Bloomberg BNA -- Even as the shale-gas boom has dramatically changed America's energy mix and pricing, the U.S. still burns a lot of coal. Because the fleet of domestic coal-fired power plants includes many aging facilities, it isn't burned efficiently.

A study by researchers at Duke University and the University of Calgary has compared coal burning in the U.S. and South Korea and proposed a novel way to reduce net greenhouse gas emissions. Given the “superior energy efficiency of South Korea's newer coal-fired power plants,” says Duke's Dalia Patiño-Echeverri, co-author of a paper published recently in the journal Environmental Science & Technology, Korea derives far greater energy per ton of coal burned.

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The Incognito Caterpillar: Today's Top Reads  

Good afternoon! Here are today's top reads:

  • Comet harpoons and cosmic sunsets: This summer in outer space (Bloomberg)
  • Tasmania prepares to tear up forestry peace deal (Guardian)
  • Incognito caterpillar threatens U.S. border (Scientific American)
  • Drought is causing the Western U.S. to rise like an uncoiling spring (CityLab)
  • E-cigarettes may help smokers quit, heart group says (Bloomberg)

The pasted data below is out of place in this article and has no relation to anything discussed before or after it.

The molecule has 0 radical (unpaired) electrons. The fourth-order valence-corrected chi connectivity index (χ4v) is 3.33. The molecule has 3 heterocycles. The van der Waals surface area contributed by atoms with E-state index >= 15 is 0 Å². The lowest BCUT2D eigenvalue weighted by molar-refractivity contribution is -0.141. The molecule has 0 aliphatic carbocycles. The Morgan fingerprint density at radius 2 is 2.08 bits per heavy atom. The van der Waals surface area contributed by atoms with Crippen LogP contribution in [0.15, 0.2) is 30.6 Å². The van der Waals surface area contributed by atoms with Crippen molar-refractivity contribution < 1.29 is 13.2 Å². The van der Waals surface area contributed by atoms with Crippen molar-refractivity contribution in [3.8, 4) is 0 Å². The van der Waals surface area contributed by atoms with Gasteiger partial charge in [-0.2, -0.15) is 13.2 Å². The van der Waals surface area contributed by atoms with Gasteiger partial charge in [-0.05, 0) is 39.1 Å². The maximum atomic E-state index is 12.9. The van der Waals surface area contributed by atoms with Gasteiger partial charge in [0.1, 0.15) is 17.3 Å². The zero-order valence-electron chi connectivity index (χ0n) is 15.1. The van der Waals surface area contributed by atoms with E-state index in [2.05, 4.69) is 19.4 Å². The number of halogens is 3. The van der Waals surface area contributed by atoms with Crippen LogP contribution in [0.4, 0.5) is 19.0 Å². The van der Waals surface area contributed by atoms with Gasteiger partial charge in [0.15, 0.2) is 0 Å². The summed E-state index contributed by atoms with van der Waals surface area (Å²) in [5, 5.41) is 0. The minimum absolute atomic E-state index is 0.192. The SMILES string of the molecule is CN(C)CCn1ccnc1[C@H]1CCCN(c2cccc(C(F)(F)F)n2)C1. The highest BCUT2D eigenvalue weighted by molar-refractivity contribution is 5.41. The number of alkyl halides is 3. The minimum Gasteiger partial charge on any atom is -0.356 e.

• We've already used up our ecological budget for 2014, and it's only August (Fast Company)
  • The Jargonaut: What's a Rossby wave? (Climate Central)
  • 'Widespread methane leakage' from ocean floor off U.S. coast (BBC)
  • Winged warnings: Build for survival, birds in trouble from pole to pole (Environmental Health News)
  • China touts itself as winner in high-speed rail stakes (NY Times)

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'Freedom From Everything'

We live in an era of constant distraction. The missions of our space explorers -- often in the works for a decade or more -- remind us that the great legs of humanity march at a different pace.

The explorers have been busy: A robot is preparing to harpoon a comet, a private company is making regular deliveries into space, and the International Space Station has its own 24-hour reality show. Space is even getting some pretty fancy landscaping.

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The Sexiest Space Mission

The Rosetta spacecraft "woke up" in January after a record 957 days in hibernation. It rendezvoused with the... Read more »

Still Truckin' on Mars

The first sample of powdered rock. The image was taken after the sample was transferred from the drill to the rover's scoop. The primary Mars mission:... Read more »

About The Grid

Nations and companies face rising competition for strategic resources — energy, food, water, materials — and the technologies that make best use of them. That's sustainability. It's about the 21st-century race for wealth, health and long-term security, across the global grid.

Analyses or commentary in this blog are the views of the authors, and do not necessarily reflect the views of Bloomberg News.

Eric Roston, Editor

Tom Randall, Deputy Editor